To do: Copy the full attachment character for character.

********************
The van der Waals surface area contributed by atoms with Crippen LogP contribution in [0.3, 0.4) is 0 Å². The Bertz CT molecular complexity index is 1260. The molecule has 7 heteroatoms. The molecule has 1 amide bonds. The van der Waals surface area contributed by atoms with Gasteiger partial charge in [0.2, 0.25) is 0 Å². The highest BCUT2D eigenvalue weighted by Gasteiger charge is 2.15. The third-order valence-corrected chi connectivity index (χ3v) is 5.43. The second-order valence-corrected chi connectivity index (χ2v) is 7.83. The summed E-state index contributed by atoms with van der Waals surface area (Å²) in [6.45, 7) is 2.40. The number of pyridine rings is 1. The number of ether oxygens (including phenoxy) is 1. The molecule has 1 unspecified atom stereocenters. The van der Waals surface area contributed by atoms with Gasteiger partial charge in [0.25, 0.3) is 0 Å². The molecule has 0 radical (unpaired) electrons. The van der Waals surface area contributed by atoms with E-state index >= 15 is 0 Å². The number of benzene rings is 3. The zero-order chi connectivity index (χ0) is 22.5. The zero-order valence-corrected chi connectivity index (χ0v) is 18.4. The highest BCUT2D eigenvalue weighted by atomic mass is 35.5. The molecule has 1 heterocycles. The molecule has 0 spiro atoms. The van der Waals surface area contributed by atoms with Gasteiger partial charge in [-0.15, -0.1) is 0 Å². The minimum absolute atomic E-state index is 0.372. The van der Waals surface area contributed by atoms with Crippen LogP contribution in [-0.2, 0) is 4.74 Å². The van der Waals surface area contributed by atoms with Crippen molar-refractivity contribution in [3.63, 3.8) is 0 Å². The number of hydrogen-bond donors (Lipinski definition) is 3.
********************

The van der Waals surface area contributed by atoms with Crippen LogP contribution in [0.3, 0.4) is 0 Å². The Bertz CT molecular complexity index is 1260. The molecule has 7 heteroatoms. The molecule has 1 amide bonds. The van der Waals surface area contributed by atoms with Gasteiger partial charge in [0.2, 0.25) is 0 Å². The highest BCUT2D eigenvalue weighted by Gasteiger charge is 2.15. The third-order valence-corrected chi connectivity index (χ3v) is 5.43. The second-order valence-corrected chi connectivity index (χ2v) is 7.83. The summed E-state index contributed by atoms with van der Waals surface area (Å²) in [6.45, 7) is 2.40. The number of pyridine rings is 1. The number of ether oxygens (including phenoxy) is 1. The molecule has 1 unspecified atom stereocenters. The van der Waals surface area contributed by atoms with Gasteiger partial charge in [0.25, 0.3) is 0 Å². The molecule has 0 radical (unpaired) electrons. The van der Waals surface area contributed by atoms with E-state index >= 15 is 0 Å². The number of benzene rings is 3. The zero-order chi connectivity index (χ0) is 22.5. The zero-order valence-corrected chi connectivity index (χ0v) is 18.4. The highest BCUT2D eigenvalue weighted by atomic mass is 35.5. The molecule has 1 heterocycles. The molecule has 0 spiro atoms. The van der Waals surface area contributed by atoms with Gasteiger partial charge in [-0.15, -0.1) is 0 Å². The minimum absolute atomic E-state index is 0.372. The van der Waals surface area contributed by atoms with Crippen LogP contribution in [-0.2, 0) is 4.74 Å². The van der Waals surface area contributed by atoms with Crippen molar-refractivity contribution in [3.63, 3.8) is 0 Å². The number of hydrogen-bond donors (Lipinski definition) is 3.